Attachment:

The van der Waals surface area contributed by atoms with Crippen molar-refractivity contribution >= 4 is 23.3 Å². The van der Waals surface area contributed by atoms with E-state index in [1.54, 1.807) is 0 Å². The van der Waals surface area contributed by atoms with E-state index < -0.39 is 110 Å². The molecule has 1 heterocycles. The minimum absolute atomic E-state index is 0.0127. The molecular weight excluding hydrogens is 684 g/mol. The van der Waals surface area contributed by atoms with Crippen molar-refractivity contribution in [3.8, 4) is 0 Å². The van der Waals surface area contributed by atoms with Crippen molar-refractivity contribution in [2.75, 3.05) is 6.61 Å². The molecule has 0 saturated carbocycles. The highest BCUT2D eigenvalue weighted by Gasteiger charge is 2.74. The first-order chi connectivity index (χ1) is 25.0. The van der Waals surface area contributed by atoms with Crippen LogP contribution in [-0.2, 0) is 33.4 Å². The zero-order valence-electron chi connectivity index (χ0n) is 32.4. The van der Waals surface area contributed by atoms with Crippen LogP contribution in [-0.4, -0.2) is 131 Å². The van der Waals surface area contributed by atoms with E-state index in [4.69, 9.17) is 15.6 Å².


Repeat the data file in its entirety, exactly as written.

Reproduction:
The van der Waals surface area contributed by atoms with Crippen molar-refractivity contribution >= 4 is 23.3 Å². The van der Waals surface area contributed by atoms with E-state index in [1.54, 1.807) is 0 Å². The van der Waals surface area contributed by atoms with E-state index < -0.39 is 110 Å². The molecule has 1 heterocycles. The minimum absolute atomic E-state index is 0.0127. The molecular weight excluding hydrogens is 684 g/mol. The van der Waals surface area contributed by atoms with Crippen molar-refractivity contribution in [3.8, 4) is 0 Å². The van der Waals surface area contributed by atoms with Crippen molar-refractivity contribution in [2.75, 3.05) is 6.61 Å². The molecule has 0 saturated carbocycles. The highest BCUT2D eigenvalue weighted by Gasteiger charge is 2.74. The first-order chi connectivity index (χ1) is 25.0. The van der Waals surface area contributed by atoms with Crippen LogP contribution in [-0.2, 0) is 33.4 Å². The zero-order valence-electron chi connectivity index (χ0n) is 32.4. The van der Waals surface area contributed by atoms with Crippen LogP contribution in [-0.4, -0.2) is 131 Å². The van der Waals surface area contributed by atoms with E-state index in [4.69, 9.17) is 15.6 Å².